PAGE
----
To set up XM Cloud, please follow the instructions provided in the README file. One of the commands you need to run is the init command, which will generate keys for secure HTTPS connections. After running this command, you may notice that changes have been made to your .env file.

Please refer to the README file for detailed instructions on how to run the init command and this update your .env variables accordingly.

To complete the setup process, execute the up.ps1 script. This script will download the necessary files and create local Docker containers for XM Cloud. Running the script will ensure that all the required components are set up correctly and ready for use.

I’m taking by .NET developer persepective, venturing into the world of XM Cloud, there are a few key things you’ll need to learn and familiarize yourself with:

  • Be familiar with React Lifecycle. Understanding the React component lifecycle is essential for working with XM Cloud, as it is built on React and Next.js.
  • TypeScript: TypeScript is a statically-typed superset of JavaScript, and it’s beneficial to learn its syntax and features. W3Schools offers documentation and tutorials for TypeScript, providing a comprehensive resource to get you up to speed with the fundamentals.
  • Next.js Documentation: Next.js is the framework used in XM Cloud, and familiarizing yourself with its documentation is crucial. The Next.js documentation provides detailed information on concepts, features, and best practices for building applications with Next.js.
  • Sitecore Documentation: Sitecore, the company behind XM Cloud, provides valuable documentation and resources to help you ramp up on their platform.

By focusing on these resources, you’ll gain a solid foundation for working with XM Cloud.

Here are some observations and key points to keep in mind while working with Next.js and XM Cloud:

  • In the context of Sitecore MVC (Model-View-Controller), you typically use “Controller Rendering” to render dynamic content on web pages. Similarly, in Next.js, you can achieve similar functionality using “Server-Side Rendering (SSR)” or “Static Site Generation (SSG)” techniques by using a “Json Rendering” Template in Sitecore.
  • If you have been using TDS for Sitecore development, you can leverage Sitecore Serialization for Visual Studio as an alternative. It offers similar functionality to TDS, allowing you to manage Sitecore items using serialization. Sitecore Serialization for Visual Studio integrates with Visual Studio IDE and provides a user-friendly interface for working with serialized items.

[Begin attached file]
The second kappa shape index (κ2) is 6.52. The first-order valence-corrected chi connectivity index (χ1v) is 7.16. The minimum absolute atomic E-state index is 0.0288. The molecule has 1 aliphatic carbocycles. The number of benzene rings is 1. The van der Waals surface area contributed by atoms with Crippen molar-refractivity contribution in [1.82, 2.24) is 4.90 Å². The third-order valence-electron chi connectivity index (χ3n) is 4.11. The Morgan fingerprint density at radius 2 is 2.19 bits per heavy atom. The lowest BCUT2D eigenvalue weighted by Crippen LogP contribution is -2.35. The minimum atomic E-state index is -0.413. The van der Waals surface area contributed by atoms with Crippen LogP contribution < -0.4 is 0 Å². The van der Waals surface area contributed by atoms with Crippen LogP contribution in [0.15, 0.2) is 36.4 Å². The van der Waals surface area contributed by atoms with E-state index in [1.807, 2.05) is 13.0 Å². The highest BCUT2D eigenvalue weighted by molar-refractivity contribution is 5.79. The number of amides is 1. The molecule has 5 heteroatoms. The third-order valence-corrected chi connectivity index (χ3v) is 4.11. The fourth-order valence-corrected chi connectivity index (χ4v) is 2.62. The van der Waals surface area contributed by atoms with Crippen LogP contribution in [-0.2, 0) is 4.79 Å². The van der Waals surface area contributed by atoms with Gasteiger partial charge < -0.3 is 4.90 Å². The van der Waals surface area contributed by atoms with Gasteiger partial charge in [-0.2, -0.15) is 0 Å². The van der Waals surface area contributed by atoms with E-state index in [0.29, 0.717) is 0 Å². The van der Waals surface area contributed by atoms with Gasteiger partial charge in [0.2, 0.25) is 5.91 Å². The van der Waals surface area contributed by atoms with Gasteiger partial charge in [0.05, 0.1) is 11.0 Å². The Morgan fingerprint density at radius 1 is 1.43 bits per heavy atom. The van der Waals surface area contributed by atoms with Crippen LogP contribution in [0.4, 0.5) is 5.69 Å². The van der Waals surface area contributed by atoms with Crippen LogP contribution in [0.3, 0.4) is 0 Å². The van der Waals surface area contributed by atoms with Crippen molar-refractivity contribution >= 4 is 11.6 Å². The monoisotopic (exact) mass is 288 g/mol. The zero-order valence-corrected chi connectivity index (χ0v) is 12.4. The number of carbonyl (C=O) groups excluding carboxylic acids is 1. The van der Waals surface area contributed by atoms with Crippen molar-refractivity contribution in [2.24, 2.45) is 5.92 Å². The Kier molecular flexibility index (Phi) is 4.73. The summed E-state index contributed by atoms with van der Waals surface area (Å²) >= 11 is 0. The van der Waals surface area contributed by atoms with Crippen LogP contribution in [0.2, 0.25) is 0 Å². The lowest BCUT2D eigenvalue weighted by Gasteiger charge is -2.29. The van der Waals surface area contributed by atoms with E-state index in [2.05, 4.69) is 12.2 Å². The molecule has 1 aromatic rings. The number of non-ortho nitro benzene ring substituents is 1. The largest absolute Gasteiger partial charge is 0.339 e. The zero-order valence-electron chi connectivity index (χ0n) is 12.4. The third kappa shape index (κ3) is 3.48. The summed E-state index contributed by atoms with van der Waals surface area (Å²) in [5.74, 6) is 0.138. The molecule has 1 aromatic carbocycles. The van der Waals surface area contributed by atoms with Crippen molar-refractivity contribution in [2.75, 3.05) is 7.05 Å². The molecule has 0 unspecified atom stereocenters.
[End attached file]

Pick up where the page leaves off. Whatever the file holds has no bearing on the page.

• Alternatively, you can use Sitecore Serialization from the command line, which offers a similar experience to Unicorn. Sitecore CLI integrates with Sitecore Serialization and provides commands for serialization tasks, allowing you to automate item serialization operations from the command line.
  • In traditional .NET Framework, the logic for retrieving data and preparing it for rendering is typically handled in controllers. However, in Next.js, you can achieve similar functionality by utilizing the getStaticProps function.
  • In Next.js, the term “model” is not commonly used as a specific concept. Instead, the focus is on React components and the data passed to these components as props. The props represent the data and behavior that are passed from a parent component to its child component. By defining the expected props fields, you establish a contract for the data that should be passed to the component.
  • The view is represented by the React components that define the structure and rendering logic of the user interface. These components are responsible for rendering data, managing local state, and defining the appearance and behavior of the UI elements.
  • In the Sitecore .NET framework, Sitecore.Context.Item is used to access the current item being processed. In contrast, in Next.js with Sitecore implementation, the equivalent would be accessing the route information through layoutData.sitecore.route. or sitecoreContext.route

Based on my learning experience, I’ve been working with Richard Cabral (developer of constellation4sitecore for .NET MVC Solution) in a framework that eliminates the complexities often associated with integrating Next.js and Sitecore (SXA), providing you with a smooth development experience.

This framework is in beta version and consist in the following features:

  • @constellation4sitecore/foundation-labels: It is an alternative of dictionaries, this helps you to consolidate all translatable texts for a component in one place.